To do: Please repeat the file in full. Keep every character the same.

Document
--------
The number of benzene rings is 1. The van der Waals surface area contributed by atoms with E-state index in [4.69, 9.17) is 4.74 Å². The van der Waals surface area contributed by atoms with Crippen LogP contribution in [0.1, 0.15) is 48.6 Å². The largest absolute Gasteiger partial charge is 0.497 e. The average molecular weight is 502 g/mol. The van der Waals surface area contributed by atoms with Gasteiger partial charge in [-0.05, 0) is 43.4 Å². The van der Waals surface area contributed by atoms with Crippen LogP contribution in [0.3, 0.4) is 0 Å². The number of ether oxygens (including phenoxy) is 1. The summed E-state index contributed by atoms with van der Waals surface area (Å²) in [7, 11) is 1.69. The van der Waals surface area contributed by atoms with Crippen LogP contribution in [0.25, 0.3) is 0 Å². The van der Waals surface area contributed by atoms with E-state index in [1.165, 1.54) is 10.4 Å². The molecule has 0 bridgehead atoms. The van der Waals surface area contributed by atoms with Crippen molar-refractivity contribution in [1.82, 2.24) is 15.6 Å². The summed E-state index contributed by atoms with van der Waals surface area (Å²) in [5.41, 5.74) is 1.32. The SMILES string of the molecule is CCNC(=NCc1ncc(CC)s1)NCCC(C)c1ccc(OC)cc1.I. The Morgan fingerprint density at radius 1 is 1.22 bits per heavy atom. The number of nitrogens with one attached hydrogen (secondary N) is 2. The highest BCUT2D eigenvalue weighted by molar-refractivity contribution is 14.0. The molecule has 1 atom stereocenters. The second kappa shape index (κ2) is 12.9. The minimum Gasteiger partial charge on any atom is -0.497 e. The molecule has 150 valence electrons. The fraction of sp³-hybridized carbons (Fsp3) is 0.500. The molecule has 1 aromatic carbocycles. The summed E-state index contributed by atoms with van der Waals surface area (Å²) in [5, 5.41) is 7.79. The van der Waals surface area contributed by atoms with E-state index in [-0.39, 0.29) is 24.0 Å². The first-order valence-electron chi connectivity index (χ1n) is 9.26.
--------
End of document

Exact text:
The number of benzene rings is 1. The van der Waals surface area contributed by atoms with E-state index in [4.69, 9.17) is 4.74 Å². The van der Waals surface area contributed by atoms with Crippen LogP contribution in [0.1, 0.15) is 48.6 Å². The largest absolute Gasteiger partial charge is 0.497 e. The average molecular weight is 502 g/mol. The van der Waals surface area contributed by atoms with Gasteiger partial charge in [-0.05, 0) is 43.4 Å². The van der Waals surface area contributed by atoms with Crippen LogP contribution in [0.3, 0.4) is 0 Å². The number of ether oxygens (including phenoxy) is 1. The summed E-state index contributed by atoms with van der Waals surface area (Å²) in [7, 11) is 1.69. The van der Waals surface area contributed by atoms with Crippen LogP contribution in [0.25, 0.3) is 0 Å². The van der Waals surface area contributed by atoms with E-state index in [1.165, 1.54) is 10.4 Å². The molecule has 0 bridgehead atoms. The van der Waals surface area contributed by atoms with Crippen molar-refractivity contribution in [1.82, 2.24) is 15.6 Å². The summed E-state index contributed by atoms with van der Waals surface area (Å²) in [5.41, 5.74) is 1.32. The SMILES string of the molecule is CCNC(=NCc1ncc(CC)s1)NCCC(C)c1ccc(OC)cc1.I. The Morgan fingerprint density at radius 1 is 1.22 bits per heavy atom. The number of nitrogens with one attached hydrogen (secondary N) is 2. The highest BCUT2D eigenvalue weighted by molar-refractivity contribution is 14.0. The molecule has 1 atom stereocenters. The second kappa shape index (κ2) is 12.9. The minimum Gasteiger partial charge on any atom is -0.497 e. The molecule has 150 valence electrons. The fraction of sp³-hybridized carbons (Fsp3) is 0.500. The molecule has 1 aromatic carbocycles. The summed E-state index contributed by atoms with van der Waals surface area (Å²) in [5, 5.41) is 7.79. The van der Waals surface area contributed by atoms with E-state index in [-0.39, 0.29) is 24.0 Å². The first-order valence-electron chi connectivity index (χ1n) is 9.26.